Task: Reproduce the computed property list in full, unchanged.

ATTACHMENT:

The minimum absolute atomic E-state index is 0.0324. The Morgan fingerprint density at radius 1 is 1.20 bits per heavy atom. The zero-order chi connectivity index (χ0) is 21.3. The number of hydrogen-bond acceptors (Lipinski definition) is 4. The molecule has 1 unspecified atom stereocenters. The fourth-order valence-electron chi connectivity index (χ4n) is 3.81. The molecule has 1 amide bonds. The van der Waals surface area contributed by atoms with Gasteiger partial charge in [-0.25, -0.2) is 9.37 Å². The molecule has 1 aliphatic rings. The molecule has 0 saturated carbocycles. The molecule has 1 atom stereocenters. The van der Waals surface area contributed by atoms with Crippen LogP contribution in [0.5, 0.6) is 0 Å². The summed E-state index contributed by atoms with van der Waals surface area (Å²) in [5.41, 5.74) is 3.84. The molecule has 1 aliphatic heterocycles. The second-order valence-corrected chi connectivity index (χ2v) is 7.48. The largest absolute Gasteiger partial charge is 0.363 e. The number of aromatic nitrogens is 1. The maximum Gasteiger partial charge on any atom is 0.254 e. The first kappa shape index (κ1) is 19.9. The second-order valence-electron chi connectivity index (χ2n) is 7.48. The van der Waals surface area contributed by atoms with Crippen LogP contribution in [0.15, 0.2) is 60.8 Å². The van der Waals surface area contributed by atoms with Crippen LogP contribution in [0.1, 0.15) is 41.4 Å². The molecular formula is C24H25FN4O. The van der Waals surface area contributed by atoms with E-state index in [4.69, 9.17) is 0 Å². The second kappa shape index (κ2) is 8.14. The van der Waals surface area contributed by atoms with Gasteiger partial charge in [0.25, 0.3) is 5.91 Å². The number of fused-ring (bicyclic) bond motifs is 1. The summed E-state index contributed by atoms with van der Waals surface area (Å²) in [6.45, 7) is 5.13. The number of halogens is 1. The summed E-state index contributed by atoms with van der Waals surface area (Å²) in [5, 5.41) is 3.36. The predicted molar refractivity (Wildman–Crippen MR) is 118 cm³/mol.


The minimum absolute atomic E-state index is 0.0324. The Morgan fingerprint density at radius 1 is 1.20 bits per heavy atom. The zero-order chi connectivity index (χ0) is 21.3. The number of hydrogen-bond acceptors (Lipinski definition) is 4. The molecule has 1 unspecified atom stereocenters. The fourth-order valence-electron chi connectivity index (χ4n) is 3.81. The molecule has 1 amide bonds. The van der Waals surface area contributed by atoms with Gasteiger partial charge in [-0.25, -0.2) is 9.37 Å². The molecule has 1 aliphatic rings. The molecule has 0 saturated carbocycles. The molecule has 1 atom stereocenters. The van der Waals surface area contributed by atoms with Crippen LogP contribution in [0.5, 0.6) is 0 Å². The summed E-state index contributed by atoms with van der Waals surface area (Å²) in [5.41, 5.74) is 3.84. The molecule has 1 aliphatic heterocycles. The second-order valence-corrected chi connectivity index (χ2v) is 7.48. The largest absolute Gasteiger partial charge is 0.363 e. The number of aromatic nitrogens is 1. The maximum Gasteiger partial charge on any atom is 0.254 e. The first kappa shape index (κ1) is 19.9. The second-order valence-electron chi connectivity index (χ2n) is 7.48. The van der Waals surface area contributed by atoms with Crippen LogP contribution in [0.15, 0.2) is 60.8 Å². The van der Waals surface area contributed by atoms with Crippen LogP contribution in [0.1, 0.15) is 41.4 Å². The molecular formula is C24H25FN4O. The van der Waals surface area contributed by atoms with E-state index in [4.69, 9.17) is 0 Å². The second kappa shape index (κ2) is 8.14. The van der Waals surface area contributed by atoms with Gasteiger partial charge in [0.25, 0.3) is 5.91 Å². The number of fused-ring (bicyclic) bond motifs is 1. The summed E-state index contributed by atoms with van der Waals surface area (Å²) in [6.45, 7) is 5.13. The number of halogens is 1. The summed E-state index contributed by atoms with van der Waals surface area (Å²) in [5, 5.41) is 3.36. The predicted molar refractivity (Wildman–Crippen MR) is 118 cm³/mol.